In another embodiment of OTA 20, current mirror 24 and output stage 25 could be omitted, in which case IOUT+ and IOUT- are provided by the sources of transistors 32 and 34. In this embodiment, the advantage of using saturated MOS transistors for improving linearity and dynamic range is retained.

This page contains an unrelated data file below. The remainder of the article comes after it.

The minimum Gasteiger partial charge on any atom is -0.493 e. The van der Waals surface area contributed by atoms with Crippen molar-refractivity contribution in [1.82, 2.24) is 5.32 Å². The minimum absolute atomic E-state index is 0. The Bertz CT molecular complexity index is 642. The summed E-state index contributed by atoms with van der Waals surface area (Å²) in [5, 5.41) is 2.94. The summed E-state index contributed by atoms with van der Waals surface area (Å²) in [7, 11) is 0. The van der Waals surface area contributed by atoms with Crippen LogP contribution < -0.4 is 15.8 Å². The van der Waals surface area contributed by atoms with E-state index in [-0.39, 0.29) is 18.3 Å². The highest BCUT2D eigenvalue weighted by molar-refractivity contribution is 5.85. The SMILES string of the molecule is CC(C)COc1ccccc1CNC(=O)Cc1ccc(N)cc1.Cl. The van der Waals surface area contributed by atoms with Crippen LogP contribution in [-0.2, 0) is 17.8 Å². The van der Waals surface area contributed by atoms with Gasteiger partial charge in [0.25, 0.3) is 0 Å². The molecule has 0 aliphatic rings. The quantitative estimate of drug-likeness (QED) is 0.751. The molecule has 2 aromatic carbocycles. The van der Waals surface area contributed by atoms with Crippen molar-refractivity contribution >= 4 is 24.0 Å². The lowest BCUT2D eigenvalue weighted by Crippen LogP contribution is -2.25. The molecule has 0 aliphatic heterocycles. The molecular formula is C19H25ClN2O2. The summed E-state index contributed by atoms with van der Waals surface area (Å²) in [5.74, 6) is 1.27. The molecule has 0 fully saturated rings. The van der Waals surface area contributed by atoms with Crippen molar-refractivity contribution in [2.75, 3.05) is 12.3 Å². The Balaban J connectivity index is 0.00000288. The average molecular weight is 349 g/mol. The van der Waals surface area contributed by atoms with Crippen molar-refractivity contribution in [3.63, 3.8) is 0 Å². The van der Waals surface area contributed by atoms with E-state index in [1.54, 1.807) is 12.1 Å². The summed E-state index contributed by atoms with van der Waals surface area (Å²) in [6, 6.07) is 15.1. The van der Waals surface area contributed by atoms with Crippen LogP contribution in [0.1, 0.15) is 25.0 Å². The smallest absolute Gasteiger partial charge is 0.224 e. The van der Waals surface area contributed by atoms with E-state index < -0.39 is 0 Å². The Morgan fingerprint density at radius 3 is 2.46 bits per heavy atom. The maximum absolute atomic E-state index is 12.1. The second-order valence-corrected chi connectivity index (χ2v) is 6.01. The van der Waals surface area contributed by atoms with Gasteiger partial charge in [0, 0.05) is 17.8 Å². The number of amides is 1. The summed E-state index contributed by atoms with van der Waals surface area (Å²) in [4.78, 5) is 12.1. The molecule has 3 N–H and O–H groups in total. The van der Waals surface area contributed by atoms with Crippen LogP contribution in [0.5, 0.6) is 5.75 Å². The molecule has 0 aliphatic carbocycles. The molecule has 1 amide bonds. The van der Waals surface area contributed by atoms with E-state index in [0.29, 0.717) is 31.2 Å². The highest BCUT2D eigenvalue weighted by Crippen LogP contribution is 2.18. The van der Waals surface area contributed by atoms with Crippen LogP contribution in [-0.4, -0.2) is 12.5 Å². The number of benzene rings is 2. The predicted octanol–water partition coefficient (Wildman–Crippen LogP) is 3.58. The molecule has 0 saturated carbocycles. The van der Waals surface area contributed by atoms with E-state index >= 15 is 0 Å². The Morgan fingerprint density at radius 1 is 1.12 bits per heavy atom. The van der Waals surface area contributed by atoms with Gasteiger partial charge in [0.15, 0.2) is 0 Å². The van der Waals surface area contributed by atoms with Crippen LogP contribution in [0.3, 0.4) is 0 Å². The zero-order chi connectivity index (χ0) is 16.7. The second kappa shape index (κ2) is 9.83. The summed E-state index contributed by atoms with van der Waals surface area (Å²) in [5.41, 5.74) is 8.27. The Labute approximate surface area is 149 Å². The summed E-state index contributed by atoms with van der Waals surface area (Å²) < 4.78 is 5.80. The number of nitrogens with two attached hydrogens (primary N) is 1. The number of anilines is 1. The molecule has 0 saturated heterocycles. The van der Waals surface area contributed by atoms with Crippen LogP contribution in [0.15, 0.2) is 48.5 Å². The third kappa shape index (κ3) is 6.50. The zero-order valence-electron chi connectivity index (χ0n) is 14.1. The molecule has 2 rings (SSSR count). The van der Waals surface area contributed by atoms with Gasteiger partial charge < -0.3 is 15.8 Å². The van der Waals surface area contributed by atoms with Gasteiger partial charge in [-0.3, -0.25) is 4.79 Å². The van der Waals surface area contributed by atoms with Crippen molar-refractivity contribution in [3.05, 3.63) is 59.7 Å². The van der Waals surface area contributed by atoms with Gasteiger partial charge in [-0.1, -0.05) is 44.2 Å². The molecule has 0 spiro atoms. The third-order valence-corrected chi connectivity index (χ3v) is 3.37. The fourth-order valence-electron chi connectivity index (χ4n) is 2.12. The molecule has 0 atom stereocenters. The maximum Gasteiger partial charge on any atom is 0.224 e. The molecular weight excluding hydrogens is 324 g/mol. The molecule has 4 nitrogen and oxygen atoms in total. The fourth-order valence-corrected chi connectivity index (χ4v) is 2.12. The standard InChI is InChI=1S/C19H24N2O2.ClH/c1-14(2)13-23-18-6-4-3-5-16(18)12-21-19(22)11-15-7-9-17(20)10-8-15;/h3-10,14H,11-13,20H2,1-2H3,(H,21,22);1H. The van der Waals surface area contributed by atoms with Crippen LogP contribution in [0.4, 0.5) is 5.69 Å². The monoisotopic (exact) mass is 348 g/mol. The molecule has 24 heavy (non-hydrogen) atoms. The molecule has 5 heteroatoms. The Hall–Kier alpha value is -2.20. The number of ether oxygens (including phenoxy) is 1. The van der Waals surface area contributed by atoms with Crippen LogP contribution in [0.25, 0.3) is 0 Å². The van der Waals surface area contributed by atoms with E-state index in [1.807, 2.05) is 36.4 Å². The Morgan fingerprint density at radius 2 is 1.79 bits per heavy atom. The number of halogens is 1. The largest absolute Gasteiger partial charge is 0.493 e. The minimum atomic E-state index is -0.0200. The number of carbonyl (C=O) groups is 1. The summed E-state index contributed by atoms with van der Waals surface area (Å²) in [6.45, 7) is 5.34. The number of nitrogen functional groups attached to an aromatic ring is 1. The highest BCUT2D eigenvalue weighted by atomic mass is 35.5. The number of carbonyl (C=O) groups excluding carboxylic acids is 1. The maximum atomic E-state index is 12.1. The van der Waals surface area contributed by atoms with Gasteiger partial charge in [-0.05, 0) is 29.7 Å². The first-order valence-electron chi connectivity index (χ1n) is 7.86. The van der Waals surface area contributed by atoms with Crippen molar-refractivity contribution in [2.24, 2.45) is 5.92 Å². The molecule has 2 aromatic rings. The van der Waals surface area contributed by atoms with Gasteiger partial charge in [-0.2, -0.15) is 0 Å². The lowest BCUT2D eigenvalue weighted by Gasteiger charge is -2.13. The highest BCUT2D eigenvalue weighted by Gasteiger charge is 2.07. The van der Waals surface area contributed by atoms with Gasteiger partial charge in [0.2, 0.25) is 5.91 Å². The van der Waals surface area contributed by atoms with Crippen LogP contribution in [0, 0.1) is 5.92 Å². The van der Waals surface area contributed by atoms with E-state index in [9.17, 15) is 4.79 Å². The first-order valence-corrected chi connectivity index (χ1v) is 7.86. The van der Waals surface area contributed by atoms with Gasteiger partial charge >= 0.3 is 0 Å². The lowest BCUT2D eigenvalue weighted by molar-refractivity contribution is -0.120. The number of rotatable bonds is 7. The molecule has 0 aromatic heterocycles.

FIG. 2 illustrates in schematic form a second embodiment of the present invention, OTA 50, which is useful if N-channel transistors with a linear saturation region are available. OTA 50 is very similar to OTA 20 of FIG. 1 and similarities between the two should become apparent. OTA 50 comprises an input stage 51, current mirrors 54 and 54', and output stages 55 and 55'. Input stage 51 further comprises a virtual ground circuit 52 comprising an N-channel transistor 60, and a current diverting portion 53 comprising: a P-channel transistor 61, an N-channel transistor 62, a P-channel transistor 63, a P-channel transistor 64, an N-channel transistor 65, and a P-channel transistor 66. Current mirror 54 comprises NPN transistors 70 and 71. Current mirror 54' comprises NPN transistors 72 and 73. Output stage 55 comprises P-channel transistors 74 and 75, and an N-channel transistor 76. Output stage 55' comprises P-channel transistors 77 and 78, and an N-channel transistor 79.